BRASOV, ROMANIA (AP) — When university student Vlada Yushchenko was a teenager and nearly three months pregnant, she hugged her husband at the border, turned her back, and stepped into Moldova.
Now she is in Romania, one of the millions of Ukrainians forced to flee the Russian invasion. Her baby Daniel was born there eight months ago and is still 21 At the age of 12, like most men of combat age, he has not met his father, Yaroslav, who is forbidden to leave Ukraine.
Stories of young families being forcibly separated are all too common among the estimated 110,000 Ukrainian refugees in Romania, mostly women and children.
“No one expected the war to start, no one thought we could never be together,” and a terminally ill grandmother.
“For a long time we couldn’t let each other go,” she said. also understood.”
As the war enters its second year, the lack of physical contact between a father learning computer programming in Kyiv and his baby is exacerbated. Still, their smartphones make families feel connected.
“Sometimes tears come to my eyes, but when we see each other in the video, we are very happy. On the day Daniel was born, “I called (Yaroslav) and sent him a picture as soon as possible,” she added. . “It was so moving, he was so happy, it was unforgettable.”
But even that virtual link isn’t always there.
In recent months, Russian strikes have targeted critical energy infrastructure across vast swaths of Ukraine, making communications difficult at times. Yushchenko said Yaroslav tried to assuage her concerns by warning her of a possible blackout and telling her not to panic during her silent hours.
Still, watching war footage unfold in Ukraine and knowing her husband is there only adds to her worries.
Yushchenko, who continues to study mathematics and physics remotely at the Kyiv Polytechnic University while caring for her baby, said: “It’s very hard to watch the news and see the devastation, the missile attacks, the deaths. It’s difficult,” he said. “I pray every day that everything will be fine … in the city where[Yaroslav]lives and in general.”
Her faith, among other things, helps her through her trials.
When Daniel was six months old, she decided to have her baptized at the local Orthodox church. The priest lived in an apartment and waived the customary costs of the ceremony. Yushchenko said they attend Sunday services as much as possible.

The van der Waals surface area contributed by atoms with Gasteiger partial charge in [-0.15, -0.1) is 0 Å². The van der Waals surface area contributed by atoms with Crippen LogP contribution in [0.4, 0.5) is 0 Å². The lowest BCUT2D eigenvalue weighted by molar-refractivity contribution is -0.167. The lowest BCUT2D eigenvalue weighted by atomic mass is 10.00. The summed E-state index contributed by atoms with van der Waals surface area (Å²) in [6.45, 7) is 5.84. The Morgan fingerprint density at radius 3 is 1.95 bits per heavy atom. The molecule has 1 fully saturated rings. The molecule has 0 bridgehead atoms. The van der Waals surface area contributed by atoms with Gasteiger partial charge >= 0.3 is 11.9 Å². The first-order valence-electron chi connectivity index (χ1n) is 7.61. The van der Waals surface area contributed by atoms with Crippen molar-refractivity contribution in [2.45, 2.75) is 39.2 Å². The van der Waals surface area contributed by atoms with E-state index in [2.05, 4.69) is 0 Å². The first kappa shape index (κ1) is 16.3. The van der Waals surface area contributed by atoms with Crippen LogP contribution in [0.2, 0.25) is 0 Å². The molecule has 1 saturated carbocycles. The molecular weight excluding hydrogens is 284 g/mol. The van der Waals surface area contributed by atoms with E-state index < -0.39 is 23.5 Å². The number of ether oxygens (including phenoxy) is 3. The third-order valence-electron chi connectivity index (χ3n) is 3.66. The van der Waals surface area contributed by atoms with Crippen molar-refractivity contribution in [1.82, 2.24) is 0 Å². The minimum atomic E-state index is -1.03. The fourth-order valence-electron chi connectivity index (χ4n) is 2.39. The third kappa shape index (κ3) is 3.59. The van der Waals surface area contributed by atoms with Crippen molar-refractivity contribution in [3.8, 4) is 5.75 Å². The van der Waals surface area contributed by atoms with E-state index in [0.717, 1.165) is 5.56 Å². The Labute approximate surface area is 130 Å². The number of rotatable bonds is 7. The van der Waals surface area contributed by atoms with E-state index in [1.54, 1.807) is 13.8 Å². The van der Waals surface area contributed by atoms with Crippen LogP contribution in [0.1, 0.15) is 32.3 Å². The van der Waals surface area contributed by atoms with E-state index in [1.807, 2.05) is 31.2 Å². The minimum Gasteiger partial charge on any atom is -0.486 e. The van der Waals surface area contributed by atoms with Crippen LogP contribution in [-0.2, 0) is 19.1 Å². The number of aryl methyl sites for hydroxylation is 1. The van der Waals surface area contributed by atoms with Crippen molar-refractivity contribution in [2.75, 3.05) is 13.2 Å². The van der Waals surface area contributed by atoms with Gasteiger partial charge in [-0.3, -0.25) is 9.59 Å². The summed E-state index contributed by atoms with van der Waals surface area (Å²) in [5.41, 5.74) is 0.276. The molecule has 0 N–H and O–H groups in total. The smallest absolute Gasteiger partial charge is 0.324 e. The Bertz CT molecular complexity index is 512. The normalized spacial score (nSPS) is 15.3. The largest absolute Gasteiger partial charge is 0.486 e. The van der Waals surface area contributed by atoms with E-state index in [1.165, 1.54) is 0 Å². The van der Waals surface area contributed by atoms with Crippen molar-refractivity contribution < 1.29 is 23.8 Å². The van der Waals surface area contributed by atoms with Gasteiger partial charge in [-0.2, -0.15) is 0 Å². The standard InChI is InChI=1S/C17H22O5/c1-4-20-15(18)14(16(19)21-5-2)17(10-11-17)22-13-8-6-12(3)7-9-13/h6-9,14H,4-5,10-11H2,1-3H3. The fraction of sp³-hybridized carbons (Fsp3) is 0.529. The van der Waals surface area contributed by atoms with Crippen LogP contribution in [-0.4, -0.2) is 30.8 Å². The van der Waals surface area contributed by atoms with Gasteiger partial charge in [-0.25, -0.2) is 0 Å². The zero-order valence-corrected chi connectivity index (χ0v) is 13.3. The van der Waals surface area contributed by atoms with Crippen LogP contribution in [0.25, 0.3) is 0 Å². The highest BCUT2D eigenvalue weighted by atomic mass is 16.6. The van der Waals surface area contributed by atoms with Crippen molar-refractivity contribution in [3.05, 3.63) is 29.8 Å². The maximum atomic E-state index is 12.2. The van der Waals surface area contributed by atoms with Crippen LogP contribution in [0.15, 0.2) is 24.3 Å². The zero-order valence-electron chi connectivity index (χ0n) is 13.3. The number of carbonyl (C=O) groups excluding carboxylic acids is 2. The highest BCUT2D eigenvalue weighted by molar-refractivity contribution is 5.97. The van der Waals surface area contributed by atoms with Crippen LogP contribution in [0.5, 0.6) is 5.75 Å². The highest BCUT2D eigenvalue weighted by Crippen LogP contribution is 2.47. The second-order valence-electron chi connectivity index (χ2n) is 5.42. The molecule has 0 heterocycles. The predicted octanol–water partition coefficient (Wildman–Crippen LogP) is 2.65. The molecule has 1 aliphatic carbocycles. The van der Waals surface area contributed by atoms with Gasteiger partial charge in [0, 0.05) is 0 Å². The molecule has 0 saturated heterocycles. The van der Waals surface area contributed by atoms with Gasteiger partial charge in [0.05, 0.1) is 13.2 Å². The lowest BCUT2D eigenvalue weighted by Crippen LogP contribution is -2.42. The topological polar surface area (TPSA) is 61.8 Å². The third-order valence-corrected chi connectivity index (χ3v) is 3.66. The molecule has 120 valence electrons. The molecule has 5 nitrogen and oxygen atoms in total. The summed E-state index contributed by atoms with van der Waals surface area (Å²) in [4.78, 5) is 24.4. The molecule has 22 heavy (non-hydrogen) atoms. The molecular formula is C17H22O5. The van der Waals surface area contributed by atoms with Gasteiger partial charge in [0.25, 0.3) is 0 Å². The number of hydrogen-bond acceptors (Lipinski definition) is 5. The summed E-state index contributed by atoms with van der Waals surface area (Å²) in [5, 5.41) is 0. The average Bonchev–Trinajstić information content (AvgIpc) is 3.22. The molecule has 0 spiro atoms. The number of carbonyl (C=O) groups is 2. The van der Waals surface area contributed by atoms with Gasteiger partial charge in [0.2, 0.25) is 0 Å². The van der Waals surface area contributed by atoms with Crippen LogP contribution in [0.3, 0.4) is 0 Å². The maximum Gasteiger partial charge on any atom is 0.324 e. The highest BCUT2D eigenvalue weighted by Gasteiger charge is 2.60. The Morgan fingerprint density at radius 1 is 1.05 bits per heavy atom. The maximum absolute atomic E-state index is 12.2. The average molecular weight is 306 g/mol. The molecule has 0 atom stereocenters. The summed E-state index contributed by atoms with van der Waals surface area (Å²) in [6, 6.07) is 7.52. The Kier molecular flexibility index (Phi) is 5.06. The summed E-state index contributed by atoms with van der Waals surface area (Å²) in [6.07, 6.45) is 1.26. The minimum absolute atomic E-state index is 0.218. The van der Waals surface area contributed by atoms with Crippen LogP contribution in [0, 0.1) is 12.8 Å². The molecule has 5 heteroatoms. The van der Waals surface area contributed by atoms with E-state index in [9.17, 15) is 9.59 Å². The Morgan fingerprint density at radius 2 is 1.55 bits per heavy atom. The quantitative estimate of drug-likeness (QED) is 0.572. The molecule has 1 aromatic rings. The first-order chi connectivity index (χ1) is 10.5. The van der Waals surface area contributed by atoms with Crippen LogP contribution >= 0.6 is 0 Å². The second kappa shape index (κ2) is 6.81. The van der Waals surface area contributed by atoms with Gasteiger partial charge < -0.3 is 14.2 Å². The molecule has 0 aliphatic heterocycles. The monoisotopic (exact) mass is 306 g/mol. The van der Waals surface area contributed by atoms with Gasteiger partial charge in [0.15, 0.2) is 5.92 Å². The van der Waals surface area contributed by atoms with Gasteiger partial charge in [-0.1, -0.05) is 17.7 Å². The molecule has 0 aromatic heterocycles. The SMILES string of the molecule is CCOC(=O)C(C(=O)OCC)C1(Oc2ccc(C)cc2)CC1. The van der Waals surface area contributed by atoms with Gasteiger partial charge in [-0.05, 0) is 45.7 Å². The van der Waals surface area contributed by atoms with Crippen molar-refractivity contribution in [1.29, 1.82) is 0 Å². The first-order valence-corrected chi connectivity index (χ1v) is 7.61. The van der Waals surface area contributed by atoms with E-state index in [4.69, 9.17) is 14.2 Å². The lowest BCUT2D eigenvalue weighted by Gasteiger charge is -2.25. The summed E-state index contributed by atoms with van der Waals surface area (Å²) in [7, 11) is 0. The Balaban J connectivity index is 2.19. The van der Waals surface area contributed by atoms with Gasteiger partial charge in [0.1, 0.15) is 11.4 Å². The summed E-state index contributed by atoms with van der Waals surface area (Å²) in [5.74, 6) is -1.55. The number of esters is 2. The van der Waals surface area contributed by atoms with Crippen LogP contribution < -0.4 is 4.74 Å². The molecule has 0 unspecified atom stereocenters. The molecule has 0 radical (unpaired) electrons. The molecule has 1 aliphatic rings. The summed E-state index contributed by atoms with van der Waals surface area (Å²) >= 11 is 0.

In her daily life, she often walks with Daniel around Brasov for “very long walks, sometimes all day”. She also sees other Ukrainian mothers living locally, who she says can talk about babies and motherhood.
More than eight million Ukrainians have fled to other European countries since the civil war began. This is the largest refugee outflow since World War II.
More than 4,000 people are registered at the Migrant Integration Center in Brasov, according to Astrid Hamburger, founder of the non-governmental organization that has helped many of them, including Yushchenko’s family, find housing, medical care and social assistance. .
Yushchenko said he hoped that Ukraine would win the war, go home, and finally be together as a family, and that Daniel would see his father. .
“It will be an unforgettable encounter. Our children are our happiness,” she said.
When asked what he prays for in the Brasov church, Yushchenko does not hesitate to answer.
“I wish my family and friends good health and peaceful skies in this country,” she said.
Follow AP’s coverage of the war in Ukraine: https://apnews.com/hub/russia-ukraine
suggest a fix
https://wgnradio.com/news/international/ap-we-couldnt-let-go-war-tears-young-ukrainian-family-apart/ ‘We couldn’t let go’: War tears young Ukrainian families apart. WGN Radio 720